Iran indicated Wednesday that it will seek the lifting of sanctions over its nuclear program in upcoming talks with world powers in Baghdad May 23, though it maintained that it has the right to develop nuclear energy for peaceful uses.
"We continue to be optimistic about upcoming negotiations," Deputy Foreign Minister Mohammad Mahdi Akhondzadeh said in a speech to a nuclear non-proliferation conference in Vienna, Reuters reported, though he added: "There should be no doubt that the great nation of Iran...will never abandon exercising its inalienable right to peaceful use of nuclear energy and technology."
Iran will meet with the five permanent members of the U.N. Security Council -- the U.S., U.K., France, Russia and China -- as well as rotating member Germany, in Iraq's capital later this month.
Iran has been hit by numerous economic sanctions targeting its banking and energy sectors over its nuclear energy program, which the U.S. and its allies believe is a cover for developing atomic weapons.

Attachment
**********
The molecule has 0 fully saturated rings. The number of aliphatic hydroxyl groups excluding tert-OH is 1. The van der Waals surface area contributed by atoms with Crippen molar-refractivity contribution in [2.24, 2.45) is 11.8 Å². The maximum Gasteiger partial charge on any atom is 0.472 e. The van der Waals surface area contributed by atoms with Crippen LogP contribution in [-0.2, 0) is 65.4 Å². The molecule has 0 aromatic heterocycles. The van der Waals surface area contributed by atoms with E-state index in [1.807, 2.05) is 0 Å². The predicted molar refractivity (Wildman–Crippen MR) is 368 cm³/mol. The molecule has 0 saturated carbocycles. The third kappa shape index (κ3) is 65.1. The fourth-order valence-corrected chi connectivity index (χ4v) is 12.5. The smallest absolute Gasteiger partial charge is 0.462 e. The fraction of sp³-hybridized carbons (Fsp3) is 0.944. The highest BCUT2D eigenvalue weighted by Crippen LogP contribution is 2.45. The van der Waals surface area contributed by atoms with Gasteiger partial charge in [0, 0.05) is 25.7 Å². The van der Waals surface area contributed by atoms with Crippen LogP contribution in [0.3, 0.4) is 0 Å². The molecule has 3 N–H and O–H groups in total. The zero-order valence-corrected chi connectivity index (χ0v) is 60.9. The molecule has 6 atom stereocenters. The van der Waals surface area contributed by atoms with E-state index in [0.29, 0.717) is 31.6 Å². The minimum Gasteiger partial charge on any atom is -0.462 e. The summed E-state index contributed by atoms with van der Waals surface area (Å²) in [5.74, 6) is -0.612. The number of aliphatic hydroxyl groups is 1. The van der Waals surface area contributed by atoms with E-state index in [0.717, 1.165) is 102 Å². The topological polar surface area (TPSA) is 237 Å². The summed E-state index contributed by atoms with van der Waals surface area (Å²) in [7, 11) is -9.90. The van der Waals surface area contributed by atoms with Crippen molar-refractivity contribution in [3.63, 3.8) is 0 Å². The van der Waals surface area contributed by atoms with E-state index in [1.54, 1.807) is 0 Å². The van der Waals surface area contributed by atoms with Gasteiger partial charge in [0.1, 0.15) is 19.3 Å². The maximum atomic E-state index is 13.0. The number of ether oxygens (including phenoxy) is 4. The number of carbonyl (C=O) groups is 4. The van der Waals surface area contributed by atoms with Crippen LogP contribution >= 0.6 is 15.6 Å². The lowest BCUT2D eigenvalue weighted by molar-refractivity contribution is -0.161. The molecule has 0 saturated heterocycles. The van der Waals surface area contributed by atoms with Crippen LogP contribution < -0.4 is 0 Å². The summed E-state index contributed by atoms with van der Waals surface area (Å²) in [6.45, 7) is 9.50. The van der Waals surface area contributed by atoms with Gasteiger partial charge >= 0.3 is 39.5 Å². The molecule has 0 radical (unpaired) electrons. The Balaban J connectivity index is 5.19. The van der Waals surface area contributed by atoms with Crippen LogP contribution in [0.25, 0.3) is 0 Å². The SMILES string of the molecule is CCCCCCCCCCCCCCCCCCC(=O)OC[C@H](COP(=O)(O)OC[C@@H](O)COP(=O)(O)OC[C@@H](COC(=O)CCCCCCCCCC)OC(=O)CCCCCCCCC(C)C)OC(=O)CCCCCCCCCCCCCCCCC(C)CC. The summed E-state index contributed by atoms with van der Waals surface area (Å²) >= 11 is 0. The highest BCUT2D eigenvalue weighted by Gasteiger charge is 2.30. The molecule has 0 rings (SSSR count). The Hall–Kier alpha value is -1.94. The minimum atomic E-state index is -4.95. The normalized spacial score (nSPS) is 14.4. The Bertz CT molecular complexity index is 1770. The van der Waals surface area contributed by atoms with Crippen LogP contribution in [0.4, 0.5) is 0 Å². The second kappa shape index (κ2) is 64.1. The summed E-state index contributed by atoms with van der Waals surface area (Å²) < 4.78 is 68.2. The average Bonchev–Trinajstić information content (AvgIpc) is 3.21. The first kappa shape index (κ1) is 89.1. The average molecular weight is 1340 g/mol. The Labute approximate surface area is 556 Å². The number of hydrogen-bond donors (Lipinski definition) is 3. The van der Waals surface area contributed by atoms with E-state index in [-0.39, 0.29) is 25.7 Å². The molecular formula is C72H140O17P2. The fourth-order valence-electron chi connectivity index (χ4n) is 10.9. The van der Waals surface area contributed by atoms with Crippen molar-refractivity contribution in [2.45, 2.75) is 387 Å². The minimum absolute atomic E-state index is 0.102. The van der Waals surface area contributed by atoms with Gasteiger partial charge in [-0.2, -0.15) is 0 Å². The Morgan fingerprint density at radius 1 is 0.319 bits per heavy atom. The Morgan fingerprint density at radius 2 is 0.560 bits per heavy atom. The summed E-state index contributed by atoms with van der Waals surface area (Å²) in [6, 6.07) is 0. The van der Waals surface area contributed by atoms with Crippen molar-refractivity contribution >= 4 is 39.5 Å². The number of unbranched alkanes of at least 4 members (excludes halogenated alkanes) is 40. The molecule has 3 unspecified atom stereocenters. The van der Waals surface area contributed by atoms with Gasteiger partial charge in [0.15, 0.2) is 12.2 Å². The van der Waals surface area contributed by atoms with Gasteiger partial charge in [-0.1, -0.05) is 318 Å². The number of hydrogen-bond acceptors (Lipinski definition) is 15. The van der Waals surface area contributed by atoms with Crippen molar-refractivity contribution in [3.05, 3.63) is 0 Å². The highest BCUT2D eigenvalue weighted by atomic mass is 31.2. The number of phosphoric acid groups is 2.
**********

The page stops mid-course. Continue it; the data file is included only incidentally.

An adviser to Iran's Supreme Leader Ayatollah Ali Khamenei specifically mentioned the sanctions in a televised interview with Iranian state media Wednesday.
"Our expectation is the lifting of sanctions," Gholam-Ali Haddad Adel said in reference to Iran's aims in the upcoming nuclear talks, Al Jazeera reported.
The U.S., however, does not appear to share in Iran's optimism regarding the sanctions.
"No one's talking about any sanctions being reversed or canceled at all," said State Department spokesman Mark Toner on April 16, just after the Baghdad nuclear summit was announced, the Associated Press reported.
U.S. officials have made it clear that it will only rescind the sanctions if Iran ceases uranium enrichment, which Iran has said would interfere with its professed goal of peaceful nuclear energy development.
Secretary of State Hillary Clinton said the possibility of lifting sanctions on Iran was "hypothetical," shortly after Toner's remarks.
"We have to see what the Iranians are willing to do, then we have to make sure they do it, and then we have to reciprocate. That's what a negotiation is all about," Clinton told CNN in an April 19 interview.
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